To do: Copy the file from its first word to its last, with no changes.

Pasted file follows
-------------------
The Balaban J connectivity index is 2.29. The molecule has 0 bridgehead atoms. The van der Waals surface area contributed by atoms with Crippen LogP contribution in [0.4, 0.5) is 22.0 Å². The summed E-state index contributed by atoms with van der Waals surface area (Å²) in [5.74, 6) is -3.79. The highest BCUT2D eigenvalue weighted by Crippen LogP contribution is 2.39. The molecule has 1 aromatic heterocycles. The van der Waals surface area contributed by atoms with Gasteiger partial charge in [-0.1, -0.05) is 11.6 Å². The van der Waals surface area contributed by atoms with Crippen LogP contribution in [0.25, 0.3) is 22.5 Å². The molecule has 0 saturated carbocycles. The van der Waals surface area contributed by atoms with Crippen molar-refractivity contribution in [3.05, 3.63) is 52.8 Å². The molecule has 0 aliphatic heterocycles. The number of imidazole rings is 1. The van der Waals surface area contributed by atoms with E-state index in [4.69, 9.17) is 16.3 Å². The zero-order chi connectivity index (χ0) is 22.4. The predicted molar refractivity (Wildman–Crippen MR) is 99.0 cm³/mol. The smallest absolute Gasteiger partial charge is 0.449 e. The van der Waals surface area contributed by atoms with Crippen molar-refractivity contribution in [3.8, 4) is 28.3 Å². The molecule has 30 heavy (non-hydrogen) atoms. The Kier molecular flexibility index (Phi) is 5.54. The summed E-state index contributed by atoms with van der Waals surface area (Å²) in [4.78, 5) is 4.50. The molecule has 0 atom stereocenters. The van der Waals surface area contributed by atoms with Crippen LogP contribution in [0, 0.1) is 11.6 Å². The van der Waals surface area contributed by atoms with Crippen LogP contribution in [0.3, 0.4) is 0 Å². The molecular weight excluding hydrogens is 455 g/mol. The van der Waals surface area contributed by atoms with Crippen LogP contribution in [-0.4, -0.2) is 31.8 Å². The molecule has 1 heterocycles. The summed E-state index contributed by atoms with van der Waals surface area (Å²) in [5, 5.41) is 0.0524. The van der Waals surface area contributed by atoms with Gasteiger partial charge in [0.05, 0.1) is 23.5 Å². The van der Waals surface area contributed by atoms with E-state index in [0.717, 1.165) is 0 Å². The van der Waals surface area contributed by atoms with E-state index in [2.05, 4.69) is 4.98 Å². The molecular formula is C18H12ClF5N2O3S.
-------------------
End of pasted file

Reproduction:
The Balaban J connectivity index is 2.29. The molecule has 0 bridgehead atoms. The van der Waals surface area contributed by atoms with Crippen LogP contribution in [0.4, 0.5) is 22.0 Å². The summed E-state index contributed by atoms with van der Waals surface area (Å²) in [5.74, 6) is -3.79. The highest BCUT2D eigenvalue weighted by Crippen LogP contribution is 2.39. The molecule has 1 aromatic heterocycles. The van der Waals surface area contributed by atoms with Gasteiger partial charge in [-0.1, -0.05) is 11.6 Å². The van der Waals surface area contributed by atoms with Crippen LogP contribution in [0.25, 0.3) is 22.5 Å². The molecule has 0 saturated carbocycles. The van der Waals surface area contributed by atoms with Crippen molar-refractivity contribution in [3.05, 3.63) is 52.8 Å². The molecule has 0 aliphatic heterocycles. The number of imidazole rings is 1. The van der Waals surface area contributed by atoms with E-state index in [4.69, 9.17) is 16.3 Å². The zero-order chi connectivity index (χ0) is 22.4. The predicted molar refractivity (Wildman–Crippen MR) is 99.0 cm³/mol. The smallest absolute Gasteiger partial charge is 0.449 e. The van der Waals surface area contributed by atoms with Crippen molar-refractivity contribution in [3.8, 4) is 28.3 Å². The molecule has 30 heavy (non-hydrogen) atoms. The Kier molecular flexibility index (Phi) is 5.54. The summed E-state index contributed by atoms with van der Waals surface area (Å²) in [4.78, 5) is 4.50. The molecule has 0 atom stereocenters. The van der Waals surface area contributed by atoms with Crippen LogP contribution in [0, 0.1) is 11.6 Å². The van der Waals surface area contributed by atoms with Crippen LogP contribution in [0.3, 0.4) is 0 Å². The molecular weight excluding hydrogens is 455 g/mol. The van der Waals surface area contributed by atoms with Crippen LogP contribution in [-0.4, -0.2) is 31.8 Å². The molecule has 1 heterocycles. The summed E-state index contributed by atoms with van der Waals surface area (Å²) in [5, 5.41) is 0.0524. The van der Waals surface area contributed by atoms with Gasteiger partial charge in [0.05, 0.1) is 23.5 Å². The van der Waals surface area contributed by atoms with E-state index in [0.717, 1.165) is 0 Å². The van der Waals surface area contributed by atoms with E-state index in [2.05, 4.69) is 4.98 Å². The molecular formula is C18H12ClF5N2O3S.